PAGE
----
Advertisement

Studia Geophysica et Geodaetica

, Volume 34, Issue 3, pp 261–268 | Cite as

Nitric oxide density measurements at middle latitudes

  • G. A. Tuchkov
  • A. M. Zadorozhny
  • Jan Laštovička
Article

Summary

The measurements of nitric oxide density were made by the photoionization method at 30–90km in several rocket flights near Volgograd. TheseNO densities are well within the range of other measurements below 60km, but become rather high above 70km. The upper mesosphericNO densities estimated by two different methods from ionospheric data in Central Europe (50 °N) are rather high, as well. The appropriateNO densities in the upper mesosphere still seem to be an open question.

Keywords

Oxide Europe Nitric Oxide Structural Geology Density Measurement 
These keywords were added by machine and not by the authors. This process is experimental and the keywords may be updated as the learning algorithm improves.

Preview

Unable to display preview. Download preview PDF.

Unable to display preview. Download preview PDF.

References

  1. [1]
    K. D. Baker, A. F. Nagy, O. R. Olsen, E. S. Oran, J. Randhawa, D. F. Strobel, T. Tohmatsu: Measurement of the nitric oxide altitude distribution in the mid-latitude mesosphere. J Geophys. Res., 82 (1977), 3281.Google Scholar
  2. [2]
    C. A. Barth: Reference models for thermospheric NO. 27th COSPAR, Paper XI. 3.2, Espoo 1988.Google Scholar
  3. [3]
    D. Beran, W. Bangert: Trace constituents in the mesosphere and lower thermosphere during winter anomaly events. J. Atmos. Terr. Phys., 41 (1979), 1091.CrossRefGoogle Scholar
  4. [4]
    G. Brasseur: Coupling between the thermosphere and the stratosphere: The role of nitric oxide. Handbook for MAP, 10 (1984), 116.Google Scholar
  5. [5]
    А. Д. Данилов, С. ю. Ледомская: Окись азота в области Д. I. Экспериментальные данные о распределении NО. Геомагн. аэроном., 24 (1984), 614.Google Scholar
  6. [6]
    A. D. Danilov, J. Taubenheim: NO and temperature control of the D-region. Space Sci. Rev., 34 (1983), 413.CrossRefGoogle Scholar
  7. [7]
    A. Girard, J. Besson, D. Brand, J. Laurent, M. P. Lemaire, C. Lippens, C. Muller, J. Vercheval, M. Ackerman: Global results of grille spectrometer experiment on board Spacelab 1. Planet. Space Sci., 36 (1988), 29.CrossRefGoogle Scholar
  8. [8]
    J. Laštovička: The dependence of ionospheric absorption at 2775 kHz on the intensity of ionizing radiation — Ionospheric implications. Pure Appl. Geophys., 114 (1976), 321.Google Scholar
  9. [9]
    S. T. Massie: Nitric oxide delta band absorption measurements in the lower thermosphere. J. Geophys. Res., 85 A (1980), 2155.Google Scholar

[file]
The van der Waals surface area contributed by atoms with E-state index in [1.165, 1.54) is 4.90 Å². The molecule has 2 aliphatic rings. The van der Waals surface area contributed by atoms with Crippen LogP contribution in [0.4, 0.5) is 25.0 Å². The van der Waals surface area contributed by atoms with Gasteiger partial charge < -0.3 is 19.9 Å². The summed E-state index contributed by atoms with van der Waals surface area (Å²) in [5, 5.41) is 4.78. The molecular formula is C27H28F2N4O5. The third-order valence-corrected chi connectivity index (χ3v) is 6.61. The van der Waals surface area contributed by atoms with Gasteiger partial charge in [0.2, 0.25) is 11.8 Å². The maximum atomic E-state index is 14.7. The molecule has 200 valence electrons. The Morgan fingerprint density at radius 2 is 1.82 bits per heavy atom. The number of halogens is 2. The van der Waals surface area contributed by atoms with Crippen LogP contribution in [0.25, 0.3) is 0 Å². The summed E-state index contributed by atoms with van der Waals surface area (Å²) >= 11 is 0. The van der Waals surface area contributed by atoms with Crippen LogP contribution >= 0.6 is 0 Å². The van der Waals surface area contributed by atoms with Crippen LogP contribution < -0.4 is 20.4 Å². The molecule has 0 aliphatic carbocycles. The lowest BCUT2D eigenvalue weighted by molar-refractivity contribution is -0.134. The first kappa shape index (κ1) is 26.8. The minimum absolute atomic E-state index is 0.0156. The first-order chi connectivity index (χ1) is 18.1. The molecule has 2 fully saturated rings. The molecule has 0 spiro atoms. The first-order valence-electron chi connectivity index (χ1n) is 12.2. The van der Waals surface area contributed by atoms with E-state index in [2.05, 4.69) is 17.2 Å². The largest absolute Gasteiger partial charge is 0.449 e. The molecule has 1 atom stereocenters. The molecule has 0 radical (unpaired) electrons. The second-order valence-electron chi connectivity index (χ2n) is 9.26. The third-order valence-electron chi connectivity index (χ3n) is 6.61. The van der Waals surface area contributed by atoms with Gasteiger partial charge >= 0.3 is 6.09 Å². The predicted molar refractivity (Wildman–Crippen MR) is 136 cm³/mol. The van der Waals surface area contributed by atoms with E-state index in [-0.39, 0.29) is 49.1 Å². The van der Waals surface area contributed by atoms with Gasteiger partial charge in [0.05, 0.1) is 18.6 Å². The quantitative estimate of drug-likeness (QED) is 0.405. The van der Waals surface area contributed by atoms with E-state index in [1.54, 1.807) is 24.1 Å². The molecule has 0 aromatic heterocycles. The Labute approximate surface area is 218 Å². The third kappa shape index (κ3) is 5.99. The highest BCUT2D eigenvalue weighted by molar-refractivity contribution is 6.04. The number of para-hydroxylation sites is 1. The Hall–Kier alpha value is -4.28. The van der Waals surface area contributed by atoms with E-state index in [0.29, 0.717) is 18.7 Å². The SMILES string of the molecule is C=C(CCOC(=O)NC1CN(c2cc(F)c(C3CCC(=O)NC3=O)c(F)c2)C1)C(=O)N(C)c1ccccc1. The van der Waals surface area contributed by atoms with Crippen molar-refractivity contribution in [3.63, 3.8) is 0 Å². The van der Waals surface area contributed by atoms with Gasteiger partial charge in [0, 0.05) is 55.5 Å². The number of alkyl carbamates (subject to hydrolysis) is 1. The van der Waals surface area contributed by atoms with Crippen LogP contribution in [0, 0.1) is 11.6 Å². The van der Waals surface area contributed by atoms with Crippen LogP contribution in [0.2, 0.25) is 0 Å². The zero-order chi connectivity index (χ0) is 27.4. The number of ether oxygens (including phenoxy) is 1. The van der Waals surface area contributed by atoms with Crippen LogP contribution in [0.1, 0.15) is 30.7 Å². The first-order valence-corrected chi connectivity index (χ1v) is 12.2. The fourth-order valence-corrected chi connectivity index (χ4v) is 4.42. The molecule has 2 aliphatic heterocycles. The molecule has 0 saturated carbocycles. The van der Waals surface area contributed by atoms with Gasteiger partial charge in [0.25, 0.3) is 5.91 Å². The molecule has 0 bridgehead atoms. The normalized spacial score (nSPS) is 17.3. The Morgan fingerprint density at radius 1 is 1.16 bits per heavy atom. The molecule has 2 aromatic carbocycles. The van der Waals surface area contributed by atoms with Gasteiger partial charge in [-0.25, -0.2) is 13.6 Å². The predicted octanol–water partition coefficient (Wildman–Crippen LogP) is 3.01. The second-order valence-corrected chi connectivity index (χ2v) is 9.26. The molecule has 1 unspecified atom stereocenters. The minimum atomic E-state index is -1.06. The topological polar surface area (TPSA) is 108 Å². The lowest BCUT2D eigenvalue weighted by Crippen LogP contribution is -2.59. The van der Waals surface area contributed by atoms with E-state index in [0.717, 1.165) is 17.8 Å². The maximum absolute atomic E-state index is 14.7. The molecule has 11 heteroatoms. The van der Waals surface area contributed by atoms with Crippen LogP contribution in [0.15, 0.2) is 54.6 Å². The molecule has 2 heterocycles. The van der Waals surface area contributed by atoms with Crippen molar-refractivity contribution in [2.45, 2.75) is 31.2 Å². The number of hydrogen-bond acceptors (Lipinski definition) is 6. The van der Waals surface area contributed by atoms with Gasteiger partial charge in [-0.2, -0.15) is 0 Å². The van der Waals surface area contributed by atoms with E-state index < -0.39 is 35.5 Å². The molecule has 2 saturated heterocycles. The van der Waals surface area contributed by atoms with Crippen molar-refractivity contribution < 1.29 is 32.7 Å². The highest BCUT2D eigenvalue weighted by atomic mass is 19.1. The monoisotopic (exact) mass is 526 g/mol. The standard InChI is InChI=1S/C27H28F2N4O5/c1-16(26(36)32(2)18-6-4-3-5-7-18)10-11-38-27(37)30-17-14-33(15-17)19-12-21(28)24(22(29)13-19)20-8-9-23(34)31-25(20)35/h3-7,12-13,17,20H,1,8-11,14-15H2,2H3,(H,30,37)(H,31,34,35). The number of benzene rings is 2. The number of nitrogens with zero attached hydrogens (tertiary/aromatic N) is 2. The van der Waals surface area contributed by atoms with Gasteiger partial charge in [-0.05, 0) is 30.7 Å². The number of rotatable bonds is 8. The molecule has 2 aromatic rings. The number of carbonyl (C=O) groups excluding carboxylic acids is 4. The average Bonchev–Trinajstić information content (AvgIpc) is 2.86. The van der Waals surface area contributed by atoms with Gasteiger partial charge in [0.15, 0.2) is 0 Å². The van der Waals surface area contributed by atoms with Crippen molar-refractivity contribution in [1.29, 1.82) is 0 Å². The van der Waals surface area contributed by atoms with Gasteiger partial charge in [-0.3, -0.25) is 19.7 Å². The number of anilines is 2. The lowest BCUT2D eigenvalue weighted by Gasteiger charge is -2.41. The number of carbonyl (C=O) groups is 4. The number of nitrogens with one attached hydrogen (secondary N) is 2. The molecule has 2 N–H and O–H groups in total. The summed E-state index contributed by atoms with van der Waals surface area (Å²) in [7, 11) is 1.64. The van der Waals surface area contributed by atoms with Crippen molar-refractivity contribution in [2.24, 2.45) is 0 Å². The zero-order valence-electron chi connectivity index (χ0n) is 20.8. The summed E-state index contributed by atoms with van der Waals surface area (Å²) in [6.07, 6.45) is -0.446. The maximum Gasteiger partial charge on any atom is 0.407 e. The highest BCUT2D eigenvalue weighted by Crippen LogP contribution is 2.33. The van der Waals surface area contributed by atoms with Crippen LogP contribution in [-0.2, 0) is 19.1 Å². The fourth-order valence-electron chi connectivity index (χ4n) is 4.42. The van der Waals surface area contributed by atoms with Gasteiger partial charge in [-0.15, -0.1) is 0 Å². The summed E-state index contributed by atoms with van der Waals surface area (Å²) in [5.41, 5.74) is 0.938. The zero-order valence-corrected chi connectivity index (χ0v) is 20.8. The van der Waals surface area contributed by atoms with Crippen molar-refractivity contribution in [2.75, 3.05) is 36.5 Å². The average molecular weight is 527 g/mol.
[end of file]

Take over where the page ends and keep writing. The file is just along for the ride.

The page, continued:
10. [10]
    L. G. Meira: Rocket measurements of upper atmospheric nitric oxide and their consequences to the lower ionosphere. J. Geophys. Res., 76 (1971), 202.Google Scholar
  11. [11]
    D. W. Rusch, R. T. Clancy: Minor constituents in the upper stratosphere and mesosphere. Rev. Geophys., 25 (1987), 479.Google Scholar
  12. [12]
    S. Solomon, P. J. Crutzen, R. G. Roble: Photochemical coupling between the thermosphere and the lower atmosphere. 2. Odd nitrogen from 50 to 120 km. J. Geophys. Res., 87 (1982), 7206.Google Scholar
  13. [13]
    А. М. Задорожный, Г. А. Тучков: Высотное распределение окиси азота в стратосфере и мезосфере. Оптика атмосферы, 1 (1988), 54.Google Scholar
  14. [14]
    Г. А. Тучков, А. М. Задорожный: Прямые измерения высотного раснределения окиси азота в средней атмосфере. Косм. исслед., 26 (1988), 474.Google Scholar
  15. [15]
    J. Laštovička: Nitric oxide concentration near the mesopause as deduced from ionospheric absorption measurements. Pure Appl. Geophys., 120 (1982), 607.Google Scholar
  16. [16]
    J. Boška: Vztah denní ionosférické absorpce radiových vln ke sluneční aktivitě a jeho využití. Kandidátská disertační práce, Geofyzikální ústav ČSAV, Praha 1986.Google Scholar
  17. [17]
    B. A. Pontano, L. C. Hale: Measurements of an ionizable constituent of the low ionosphere using a Lyman-alpha source and blunt probe. Space Res., 10 (1970), 208.Google Scholar
  18. [18]
    J. Laštovička: Diurnal asymmetry in the lower ionosphere — Seasonal variability. Studia geoph. et geod., 22 (1978), 309.Google Scholar
  19. [19]
    Л. П. Морозова, Я. Лащтовичка: Оценка концентрации окиси азота в мезосфере по изменению поглощения радиоволн во время внезапных ионосферных возмущений. Геомагн. азфоном., 25 (1985), 322.Google Scholar
  20. [20]
    N. Iwagami, T. Ogawa: An Antarctic NO density profile deduced from the gamma band airglow. Planet. Space Sci., 28 (1980), 867.CrossRefGoogle Scholar
  21. [21]
    А. М. Задорожный: Численное моделирование распределения нечетного азота в средней атмосфере. Изв. АН СССР, Физика атмосферы и океана, 19 (1983), 1272.Google Scholar
  22. [22]
    J. Laurent, P.-M. Lemaire, J. Besson et al.: Middle atmospheric NO and N2O observed by means of the Spacelab One grille spectrometer. Aeron. Acta. No. A293 (1984).Google Scholar
  23. [23]
    C. A. Barth: Rocket measurements of nitric oxide in the upper atmosphere. Planet. Space Sci., 14 (1966), 623.CrossRefGoogle Scholar
  24. [24]
    G. C. Tisone: Measurements of NO densities during sunrise at Kauai. J. Geophys. Res., 78 (1973), 746.Google Scholar
  25. [25]
    J. Laštovička: Diurnal asymmetry of NO concentration in the summer upper mesosphere in Central Europe. Adv. Space Res., 7 (1987), No. 9, 111.Google Scholar
  26. [26]
    WMO Global Ozone Research and Monitoring Project Report No. 11 (1982).Google Scholar

Copyright information

© Academia, Publishing House of the Czechoslovak Academy of Sciences 1990

Authors and Affiliations

  • G. A. Tuchkov
    • 1
  • A. M. Zadorozhny
    • 1
  • Jan Laštovička
    • 2
  1. 1.Novosibirsk UniversityNovosibirsk
  2. 2.Geophysical Institute, Czechosl. Acad. Sci.Prague

Personalised recommendations